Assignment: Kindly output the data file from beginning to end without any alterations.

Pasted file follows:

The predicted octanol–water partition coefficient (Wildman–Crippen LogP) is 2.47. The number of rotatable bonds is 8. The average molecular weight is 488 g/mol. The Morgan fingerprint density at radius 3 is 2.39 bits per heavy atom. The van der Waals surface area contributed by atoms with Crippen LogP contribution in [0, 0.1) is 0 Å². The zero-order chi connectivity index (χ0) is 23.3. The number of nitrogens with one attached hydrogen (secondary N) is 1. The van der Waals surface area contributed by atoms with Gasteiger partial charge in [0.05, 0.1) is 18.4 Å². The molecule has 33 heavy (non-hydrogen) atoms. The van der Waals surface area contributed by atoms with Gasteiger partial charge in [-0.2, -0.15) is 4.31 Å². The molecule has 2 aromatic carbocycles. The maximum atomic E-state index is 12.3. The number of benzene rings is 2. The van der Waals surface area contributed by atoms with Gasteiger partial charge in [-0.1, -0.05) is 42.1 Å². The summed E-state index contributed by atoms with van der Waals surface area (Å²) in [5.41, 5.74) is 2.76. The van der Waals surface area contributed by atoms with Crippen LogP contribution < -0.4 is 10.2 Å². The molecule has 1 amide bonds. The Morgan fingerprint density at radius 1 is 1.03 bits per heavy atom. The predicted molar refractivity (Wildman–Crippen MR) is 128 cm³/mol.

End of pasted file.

The predicted octanol–water partition coefficient (Wildman–Crippen LogP) is 2.47. The number of rotatable bonds is 8. The average molecular weight is 488 g/mol. The Morgan fingerprint density at radius 3 is 2.39 bits per heavy atom. The van der Waals surface area contributed by atoms with Crippen LogP contribution in [0, 0.1) is 0 Å². The zero-order chi connectivity index (χ0) is 23.3. The number of nitrogens with one attached hydrogen (secondary N) is 1. The van der Waals surface area contributed by atoms with Gasteiger partial charge in [0.05, 0.1) is 18.4 Å². The molecule has 33 heavy (non-hydrogen) atoms. The van der Waals surface area contributed by atoms with Gasteiger partial charge in [-0.2, -0.15) is 4.31 Å². The molecule has 2 aromatic carbocycles. The maximum atomic E-state index is 12.3. The number of benzene rings is 2. The van der Waals surface area contributed by atoms with Gasteiger partial charge in [-0.1, -0.05) is 42.1 Å². The summed E-state index contributed by atoms with van der Waals surface area (Å²) in [5.41, 5.74) is 2.76. The van der Waals surface area contributed by atoms with Crippen LogP contribution < -0.4 is 10.2 Å². The molecule has 1 amide bonds. The Morgan fingerprint density at radius 1 is 1.03 bits per heavy atom. The predicted molar refractivity (Wildman–Crippen MR) is 128 cm³/mol.